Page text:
I have known many thirsty people in my life. People who are so thirsty for adventure, comfort, pleasure, companionship, relief, they will do almost anything to slake their thirst.

Everything (that is) except the one thing they need to do.

The problem is that most of us seem to be so easily satisfied with momentary and temporary relief options.

Shopping for the next new dress, looking at the next naked image, watching the next episode, drinking the next strong drink, reaching the next game level, achieving the next promotion, taking the next drug, making the next risky investment, earning the next advanced degree, hiding the next affair, going on the next vacation, losing the next weight level, seeing the next youtube video, reading the next book, downloading the next song, cashing the next check, whatever.

We waste ourselves on things that never satisfy and always leave us thirsting for more.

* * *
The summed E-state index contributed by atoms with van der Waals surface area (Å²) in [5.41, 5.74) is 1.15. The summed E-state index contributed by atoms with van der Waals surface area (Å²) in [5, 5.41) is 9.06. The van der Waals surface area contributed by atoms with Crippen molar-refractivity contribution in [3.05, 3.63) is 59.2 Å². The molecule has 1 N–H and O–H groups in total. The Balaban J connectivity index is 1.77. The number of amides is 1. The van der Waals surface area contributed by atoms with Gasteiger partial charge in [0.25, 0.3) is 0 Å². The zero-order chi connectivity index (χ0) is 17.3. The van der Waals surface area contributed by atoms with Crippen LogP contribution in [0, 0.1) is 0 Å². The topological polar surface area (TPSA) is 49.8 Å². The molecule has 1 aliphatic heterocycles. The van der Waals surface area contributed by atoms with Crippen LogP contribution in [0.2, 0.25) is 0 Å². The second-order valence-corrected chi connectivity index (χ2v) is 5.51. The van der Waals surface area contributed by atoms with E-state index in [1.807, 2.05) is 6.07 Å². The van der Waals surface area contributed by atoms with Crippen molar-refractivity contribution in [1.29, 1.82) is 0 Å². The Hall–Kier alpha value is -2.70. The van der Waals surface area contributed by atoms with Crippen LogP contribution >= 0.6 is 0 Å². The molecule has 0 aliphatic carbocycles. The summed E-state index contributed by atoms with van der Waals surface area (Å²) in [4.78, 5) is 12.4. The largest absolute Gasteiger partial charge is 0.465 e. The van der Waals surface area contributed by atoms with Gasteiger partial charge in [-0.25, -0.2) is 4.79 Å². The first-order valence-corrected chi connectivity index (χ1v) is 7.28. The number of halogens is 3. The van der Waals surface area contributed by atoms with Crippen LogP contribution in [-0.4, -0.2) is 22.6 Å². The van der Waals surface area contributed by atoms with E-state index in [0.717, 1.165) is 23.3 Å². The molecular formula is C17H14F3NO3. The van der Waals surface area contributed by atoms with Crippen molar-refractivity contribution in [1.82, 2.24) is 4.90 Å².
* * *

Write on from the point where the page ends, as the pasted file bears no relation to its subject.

Like so many people in the world, we chase after mirages in the desert and end up choking on the dust and ashes of our illusions. We chase our own self-centered desires, but end up crashing and burning in the wasteland.

The difference is that our “expert guide” does not expect us to make the trek through the wasteland on our own. He knows we are not able to travel even a short distance by ourselves. He does not expect us to accomplish getting to the water and rest by ourselves. He helps those who cannot help themselves.

He comes to us with the Spirit, and he carries us to streams of living water. He gives life to those who are dying of thirst, because he knows what it is like to die of thirst.

That is why Jesus says, “If anyone thirsts, let him come to me and drink.”

He offers to become thirsty so that the thirsty may have water.

He offers to give the Holy Spirit to everyone who was dying of thirst — and yet, when people heard these words of life they often start talking (and arguing!) about politics, religion, and sports.

There is no revival, no renewal, no refreshment, no response.

At the end of the day, people simply go back to doing what they were already doing: drinking from their own cisterns, stagnant pools, and mud holes.